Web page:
Recently, I spent a few days with big data, technology, entrepreneurs, and healthcare under the big top of Health 2.0 in Palo Alto. CA – a relatively low-key festival of mostly entrepreneurs trying to sell big data and apps with the edge of worry about engaging patients in their data and products. I felt at home with my advocacy and community browsing new ideas and new uses for technology Continue reading “Community/Technology Partnerships @ Health 2.0”
This week people told me stories about a moment in their health journey – Symptoms, people, relationships, procedures, thresholds, feelings. Completely fascinating, inspiring, and gut wrenching windows into life’s challenges and tragedies. I heard, I’m worried, the surgery worked, I can’t find a clinician who listens to me, my condition recurred – worse, my family’s supportive and grieving, how will I manage my job, I fell, my mother went into assisted living (all from different people). Other people told me about work they’re doing – research, businesses, experiments. I heard, let me tell you about the study I’ve been doing about multiple sclerosis, I’ve learned a lot about the stages that a person goes through as they gather information about chronic illness, I’m helping people succeed in their startup, I’ve found 5 people who have had the same success managing their chronic fatigue. I read studies this week about reducing opioid use, predicting resource use in chronic illness, and improving the ability of individuals and clinicians to communicate and set mutual health goals.
Actually, this is a normal week. Experiences, experiments, reflection, action. All tie together. Each necessary, none sufficient.
I taught this week at the Organization of Nurse Leaders’ Leadership Academy. My topic is Organizational Cultural – Change from Within. I love working with nurse leaders. Those who supervise the front line in healthcare have the most difficult job in healthcare be they nurses, therapists, doctors, support staff or other direct care workers. So much responsibility without commensurate authority or resources. Two issues stood out working with this week’s group: They often say, but it’s outside of my control. And they often feel alone. Continue reading “Alone, we can do so little. Together, we can do so much”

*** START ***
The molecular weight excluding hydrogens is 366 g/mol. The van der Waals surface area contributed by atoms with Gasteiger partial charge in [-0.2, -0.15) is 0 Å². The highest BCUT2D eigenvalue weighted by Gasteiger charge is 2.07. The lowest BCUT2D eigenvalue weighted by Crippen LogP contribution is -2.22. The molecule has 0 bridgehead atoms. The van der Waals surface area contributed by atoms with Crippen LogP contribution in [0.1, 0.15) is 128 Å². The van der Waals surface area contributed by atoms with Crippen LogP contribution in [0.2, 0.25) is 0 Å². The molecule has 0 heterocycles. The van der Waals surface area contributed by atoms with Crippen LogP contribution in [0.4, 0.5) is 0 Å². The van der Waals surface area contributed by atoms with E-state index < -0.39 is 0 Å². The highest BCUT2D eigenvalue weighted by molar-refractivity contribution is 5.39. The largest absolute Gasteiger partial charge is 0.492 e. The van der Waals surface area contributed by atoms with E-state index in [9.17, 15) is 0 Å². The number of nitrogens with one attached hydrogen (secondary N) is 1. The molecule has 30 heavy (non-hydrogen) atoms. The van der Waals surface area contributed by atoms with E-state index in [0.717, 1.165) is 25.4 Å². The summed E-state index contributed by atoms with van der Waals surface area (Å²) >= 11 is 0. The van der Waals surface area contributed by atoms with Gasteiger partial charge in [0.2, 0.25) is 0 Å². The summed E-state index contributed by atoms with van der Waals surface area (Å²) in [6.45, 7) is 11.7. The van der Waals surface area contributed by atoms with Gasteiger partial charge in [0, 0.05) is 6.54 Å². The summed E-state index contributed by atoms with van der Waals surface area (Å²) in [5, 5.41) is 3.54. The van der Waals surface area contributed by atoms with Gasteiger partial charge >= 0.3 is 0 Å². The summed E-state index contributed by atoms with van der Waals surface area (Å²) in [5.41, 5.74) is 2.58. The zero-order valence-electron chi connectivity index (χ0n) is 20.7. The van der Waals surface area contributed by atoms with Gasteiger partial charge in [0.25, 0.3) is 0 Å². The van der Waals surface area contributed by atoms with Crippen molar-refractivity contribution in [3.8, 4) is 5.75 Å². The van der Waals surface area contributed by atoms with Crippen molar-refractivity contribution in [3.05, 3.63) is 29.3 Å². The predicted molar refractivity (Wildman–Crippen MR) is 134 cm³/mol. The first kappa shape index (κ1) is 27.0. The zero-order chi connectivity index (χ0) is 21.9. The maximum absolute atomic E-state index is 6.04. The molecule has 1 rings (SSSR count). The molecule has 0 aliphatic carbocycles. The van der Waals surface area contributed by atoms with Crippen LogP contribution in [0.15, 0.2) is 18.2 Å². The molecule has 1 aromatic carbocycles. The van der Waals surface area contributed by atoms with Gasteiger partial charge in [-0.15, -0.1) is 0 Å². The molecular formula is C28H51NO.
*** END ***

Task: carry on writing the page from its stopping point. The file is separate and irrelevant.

Notice how young kids learn to walk. Try, fail, try again, over and over until they get it right. On the other end of the continuum are politicians accusing each other of changing their minds. Dragging up statements from years ago to slap each other with a change in direction. When did they lose their ability to be proud of learning? When did voters start expecting politicians not to learn, recognize failure, and try something else? I don’t understand this. I once said I would never get married, I would never have kids. Now I’ve been married for 40 years and have a fabulous family. I learned much since my ignorant adolescent days. Living successfully with chronic illness requires trying, failing, getting up again and trying something else. Diagnosis depends on testing, trying a treatment, measuring its success or failure, and repeating the cycle until something works to decrease suffering. The tragedies are when trying never leads to a better life, or the team stops trying. Research faces a similar dilemma. Supposedly research tests hypotheses. One treatment or approach works better than another. Yet peer-reviewed journals publish articles that prove the hypothesis and doesn’t publish articles that disproves the hypothesis. What is this bias? I know that I have learned more from my mistakes than my successes. What if I couldn’t recognize a mistake or a failure and kept sticking with it? Thank God I can shift and try something else. I’m more skeptical when th change is degeneration of values. Less empathy, more fear, less generosity, more cruelty. I could appreciate more empathy, less fear, more generosity, less cruelty. Let’s honor rapid discovery of and learning from mistakes and courage to try something else. Let’s learn from those kids.